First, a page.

Most Notable Quotations of 2010

Tue Nov 23 18:43:52 UTC 2010

        Fred, is there a web page that compiles your various annual
lists of quotations?  I think it would be interesting to compare the
changes in character, if any, that appear from year to year.

        I think Fred is right to point out limitations in compiling a
list of notable quotations of the year, and I think these limitations
apply to any compiler, not just him personally.  Who in 1851, the year
that Moby-Dick was published, would have named "Call me Ishmael" as one
of the year's top quotations?  It can take a long time for the truly
notable quotations to come to the fore.

        In addition, sometimes a quotation has such a viral quality that
it is difficult to recognize it as new and identify its source.  I have
in mind such quotations as "It doesn't _do_ anything, that's the beauty
of it," originally a reference to the Red Hat Club, IIRC.

        In light of these considerations, high-profile quotations from
politics, entertainment, and news, easily recognized and readily
sourced, are likely to dominate.  In the most recent election, both
parties ran essentially on the negative message that they should be
chosen because they are not the other party.  Their messages were
relatively more positive in 2008, although of course there was plenty of
mudslinging then too.

John Baker

-----Original Message-----
From: American Dialect Society [mailto:ADS-L at LISTSERV.UGA.EDU] On Behalf
Of Shapiro, Fred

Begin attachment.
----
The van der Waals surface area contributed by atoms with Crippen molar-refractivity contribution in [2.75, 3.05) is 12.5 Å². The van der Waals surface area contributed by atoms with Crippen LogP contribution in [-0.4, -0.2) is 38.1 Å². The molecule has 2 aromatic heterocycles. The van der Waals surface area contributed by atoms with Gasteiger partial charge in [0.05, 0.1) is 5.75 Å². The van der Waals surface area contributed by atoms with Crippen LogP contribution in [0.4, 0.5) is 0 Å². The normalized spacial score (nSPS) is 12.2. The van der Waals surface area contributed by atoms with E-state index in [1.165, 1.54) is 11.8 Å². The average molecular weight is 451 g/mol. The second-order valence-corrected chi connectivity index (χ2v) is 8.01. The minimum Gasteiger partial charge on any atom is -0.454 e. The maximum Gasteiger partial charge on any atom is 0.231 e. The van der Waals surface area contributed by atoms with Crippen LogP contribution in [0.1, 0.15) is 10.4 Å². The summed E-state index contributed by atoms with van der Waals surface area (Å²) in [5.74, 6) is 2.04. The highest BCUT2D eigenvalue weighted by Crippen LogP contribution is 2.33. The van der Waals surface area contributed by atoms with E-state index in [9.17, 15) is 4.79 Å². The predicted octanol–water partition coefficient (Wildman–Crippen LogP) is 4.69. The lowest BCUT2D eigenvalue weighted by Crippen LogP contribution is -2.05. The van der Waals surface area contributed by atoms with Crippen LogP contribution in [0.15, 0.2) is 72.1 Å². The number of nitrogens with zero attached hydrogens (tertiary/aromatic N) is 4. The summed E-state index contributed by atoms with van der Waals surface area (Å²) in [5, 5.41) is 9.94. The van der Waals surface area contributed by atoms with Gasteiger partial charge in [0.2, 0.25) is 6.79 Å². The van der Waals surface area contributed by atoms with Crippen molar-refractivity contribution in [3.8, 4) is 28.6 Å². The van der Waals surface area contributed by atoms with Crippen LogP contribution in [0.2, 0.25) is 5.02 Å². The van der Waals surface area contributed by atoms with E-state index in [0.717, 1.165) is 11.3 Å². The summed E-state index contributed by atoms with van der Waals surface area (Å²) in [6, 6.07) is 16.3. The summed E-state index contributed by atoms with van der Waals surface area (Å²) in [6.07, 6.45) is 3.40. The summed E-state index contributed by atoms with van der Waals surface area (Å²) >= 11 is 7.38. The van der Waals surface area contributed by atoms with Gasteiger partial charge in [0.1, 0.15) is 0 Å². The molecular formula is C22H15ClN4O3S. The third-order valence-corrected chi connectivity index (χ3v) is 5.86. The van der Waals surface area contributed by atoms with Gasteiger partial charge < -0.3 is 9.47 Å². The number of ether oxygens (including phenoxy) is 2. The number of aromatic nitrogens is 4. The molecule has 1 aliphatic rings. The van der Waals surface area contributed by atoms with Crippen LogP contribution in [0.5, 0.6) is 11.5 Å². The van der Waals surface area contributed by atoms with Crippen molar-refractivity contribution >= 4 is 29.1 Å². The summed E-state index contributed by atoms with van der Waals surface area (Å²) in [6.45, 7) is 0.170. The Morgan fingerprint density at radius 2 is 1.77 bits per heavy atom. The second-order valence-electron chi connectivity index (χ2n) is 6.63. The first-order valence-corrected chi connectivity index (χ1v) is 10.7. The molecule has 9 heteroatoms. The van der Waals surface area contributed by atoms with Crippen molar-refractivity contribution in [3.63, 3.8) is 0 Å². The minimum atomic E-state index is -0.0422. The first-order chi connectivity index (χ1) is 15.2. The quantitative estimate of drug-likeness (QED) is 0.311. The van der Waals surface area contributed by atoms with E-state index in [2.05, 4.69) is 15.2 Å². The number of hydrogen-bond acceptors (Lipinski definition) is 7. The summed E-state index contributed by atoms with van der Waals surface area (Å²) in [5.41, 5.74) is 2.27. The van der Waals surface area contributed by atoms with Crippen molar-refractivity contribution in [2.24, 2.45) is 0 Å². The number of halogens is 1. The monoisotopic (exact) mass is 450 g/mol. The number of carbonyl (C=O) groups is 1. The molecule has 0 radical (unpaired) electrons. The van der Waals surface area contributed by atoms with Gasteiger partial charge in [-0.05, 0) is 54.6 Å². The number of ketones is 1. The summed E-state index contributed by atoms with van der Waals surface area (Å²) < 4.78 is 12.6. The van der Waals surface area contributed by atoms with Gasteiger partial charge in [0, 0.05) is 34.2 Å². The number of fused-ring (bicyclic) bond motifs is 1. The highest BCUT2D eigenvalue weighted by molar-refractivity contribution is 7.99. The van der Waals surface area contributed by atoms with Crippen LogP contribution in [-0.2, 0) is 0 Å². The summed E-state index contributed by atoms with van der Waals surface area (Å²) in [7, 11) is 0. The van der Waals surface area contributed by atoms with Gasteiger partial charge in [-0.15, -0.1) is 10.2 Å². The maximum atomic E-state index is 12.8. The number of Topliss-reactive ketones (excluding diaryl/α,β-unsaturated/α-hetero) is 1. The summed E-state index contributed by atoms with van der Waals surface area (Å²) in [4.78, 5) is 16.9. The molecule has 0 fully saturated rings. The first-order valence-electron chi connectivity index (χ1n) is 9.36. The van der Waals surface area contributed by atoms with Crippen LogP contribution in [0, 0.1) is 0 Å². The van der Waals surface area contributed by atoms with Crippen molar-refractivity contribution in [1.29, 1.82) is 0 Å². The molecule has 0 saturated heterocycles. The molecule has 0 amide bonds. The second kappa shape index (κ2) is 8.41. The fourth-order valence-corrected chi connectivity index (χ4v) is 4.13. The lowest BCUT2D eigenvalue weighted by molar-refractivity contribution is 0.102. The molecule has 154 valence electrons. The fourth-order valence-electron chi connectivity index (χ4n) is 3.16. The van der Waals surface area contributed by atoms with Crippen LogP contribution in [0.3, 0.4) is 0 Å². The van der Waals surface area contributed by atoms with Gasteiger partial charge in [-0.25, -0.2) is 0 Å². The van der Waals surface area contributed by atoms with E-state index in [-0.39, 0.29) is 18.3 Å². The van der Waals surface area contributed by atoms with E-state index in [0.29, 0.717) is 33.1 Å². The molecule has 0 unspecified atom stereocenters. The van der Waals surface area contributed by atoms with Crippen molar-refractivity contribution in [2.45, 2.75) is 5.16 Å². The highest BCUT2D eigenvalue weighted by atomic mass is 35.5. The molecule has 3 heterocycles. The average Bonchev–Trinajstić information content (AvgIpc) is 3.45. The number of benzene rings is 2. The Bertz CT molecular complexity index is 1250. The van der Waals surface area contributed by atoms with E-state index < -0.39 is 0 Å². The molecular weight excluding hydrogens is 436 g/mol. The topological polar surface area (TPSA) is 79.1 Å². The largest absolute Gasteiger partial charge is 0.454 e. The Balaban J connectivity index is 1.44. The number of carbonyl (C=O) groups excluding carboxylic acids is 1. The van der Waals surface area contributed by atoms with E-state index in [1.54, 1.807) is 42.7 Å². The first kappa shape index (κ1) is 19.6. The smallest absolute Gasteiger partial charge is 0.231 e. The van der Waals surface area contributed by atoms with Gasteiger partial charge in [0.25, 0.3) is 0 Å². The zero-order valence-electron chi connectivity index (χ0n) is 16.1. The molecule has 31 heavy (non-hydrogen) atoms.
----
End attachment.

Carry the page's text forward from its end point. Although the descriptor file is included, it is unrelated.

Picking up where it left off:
Sent: Tuesday, November 23, 2010 7:16 AM
Subject: Re: Most Notable Quotations of 2010

The phenomena that Geoff points out could simply be artifacts of my
particular approach to compiling "notable quotations of the year" list
rather than being symptomatic of any larger trends.  But in my own mind
I do have some explanations for why my lists are turning out the way
they are:

-- "They don't make quotations the way they used to" in the sense that
eloquent lines from literature, movies, song lyrics, political speeches
are scarce nowadays.  Even if this were not true, it usually takes some
years before eloquent lines from literature and other art forms become
obvious, and such lines would be unlikely to make a "quotations of the
year" list.

-- Our political discourse and celebrity culture are nowadays dominated
by stupidity and venality, and the lines that are memorable tend to be
memorable because of their stupidity or venality.

The origins of this kind of quotation list may go back to the 1960s,
when there were booklets published with titles like "Quotations of
Chairman LBJ," "Wit and Wisdom of Spiro Agnew," "An Evening with Richard
Nixon" (compiled by Gore Vidal).  The purpose of such booklets was to
portray the subject as an idiot or as scarily dangerous.  Jacob
Weisberg's "Bushisms" compilations are more recent examples.  Currently,
negative political campaigning and YouTube serve to spotlight quotations
for their embarrassing or foolish aspects.

Fred Shapiro

The American Dialect Society -

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